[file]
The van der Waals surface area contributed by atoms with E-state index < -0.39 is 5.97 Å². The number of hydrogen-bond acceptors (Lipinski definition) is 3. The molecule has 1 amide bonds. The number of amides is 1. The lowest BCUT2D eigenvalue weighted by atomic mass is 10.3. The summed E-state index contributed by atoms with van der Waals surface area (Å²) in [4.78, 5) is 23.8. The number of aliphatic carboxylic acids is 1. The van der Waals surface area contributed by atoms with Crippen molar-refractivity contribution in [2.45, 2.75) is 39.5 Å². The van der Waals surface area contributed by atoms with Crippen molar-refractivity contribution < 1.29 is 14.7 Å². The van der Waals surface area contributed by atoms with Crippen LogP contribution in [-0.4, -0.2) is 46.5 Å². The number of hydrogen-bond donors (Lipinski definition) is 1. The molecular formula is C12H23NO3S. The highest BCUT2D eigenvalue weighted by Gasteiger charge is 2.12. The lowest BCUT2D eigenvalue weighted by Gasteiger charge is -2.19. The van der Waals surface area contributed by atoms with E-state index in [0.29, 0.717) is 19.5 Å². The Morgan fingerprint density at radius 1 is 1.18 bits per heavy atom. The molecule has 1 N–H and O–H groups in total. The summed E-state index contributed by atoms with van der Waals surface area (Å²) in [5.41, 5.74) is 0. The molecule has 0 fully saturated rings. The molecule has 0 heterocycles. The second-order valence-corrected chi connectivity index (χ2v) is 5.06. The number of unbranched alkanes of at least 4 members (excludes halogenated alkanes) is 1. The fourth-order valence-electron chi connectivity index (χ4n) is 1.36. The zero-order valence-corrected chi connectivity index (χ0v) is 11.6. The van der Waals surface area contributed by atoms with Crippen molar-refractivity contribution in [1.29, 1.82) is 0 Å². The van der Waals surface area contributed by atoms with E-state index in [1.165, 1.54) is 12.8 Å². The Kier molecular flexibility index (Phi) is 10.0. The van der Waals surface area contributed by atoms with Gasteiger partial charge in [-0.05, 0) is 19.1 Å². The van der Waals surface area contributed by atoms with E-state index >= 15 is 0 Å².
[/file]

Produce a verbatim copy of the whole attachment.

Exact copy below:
The van der Waals surface area contributed by atoms with E-state index < -0.39 is 5.97 Å². The number of hydrogen-bond acceptors (Lipinski definition) is 3. The molecule has 1 amide bonds. The number of amides is 1. The lowest BCUT2D eigenvalue weighted by atomic mass is 10.3. The summed E-state index contributed by atoms with van der Waals surface area (Å²) in [4.78, 5) is 23.8. The number of aliphatic carboxylic acids is 1. The van der Waals surface area contributed by atoms with Crippen molar-refractivity contribution in [2.45, 2.75) is 39.5 Å². The van der Waals surface area contributed by atoms with Crippen molar-refractivity contribution < 1.29 is 14.7 Å². The van der Waals surface area contributed by atoms with Crippen LogP contribution in [-0.4, -0.2) is 46.5 Å². The number of hydrogen-bond donors (Lipinski definition) is 1. The molecular formula is C12H23NO3S. The highest BCUT2D eigenvalue weighted by Gasteiger charge is 2.12. The lowest BCUT2D eigenvalue weighted by Gasteiger charge is -2.19. The van der Waals surface area contributed by atoms with E-state index in [0.29, 0.717) is 19.5 Å². The Morgan fingerprint density at radius 1 is 1.18 bits per heavy atom. The molecule has 1 N–H and O–H groups in total. The summed E-state index contributed by atoms with van der Waals surface area (Å²) in [5.41, 5.74) is 0. The molecule has 0 fully saturated rings. The molecule has 0 heterocycles. The second-order valence-corrected chi connectivity index (χ2v) is 5.06. The number of unbranched alkanes of at least 4 members (excludes halogenated alkanes) is 1. The fourth-order valence-electron chi connectivity index (χ4n) is 1.36. The zero-order valence-corrected chi connectivity index (χ0v) is 11.6. The van der Waals surface area contributed by atoms with Crippen molar-refractivity contribution in [1.29, 1.82) is 0 Å². The van der Waals surface area contributed by atoms with E-state index in [1.165, 1.54) is 12.8 Å². The Kier molecular flexibility index (Phi) is 10.0. The van der Waals surface area contributed by atoms with Gasteiger partial charge in [-0.05, 0) is 19.1 Å². The van der Waals surface area contributed by atoms with E-state index >= 15 is 0 Å².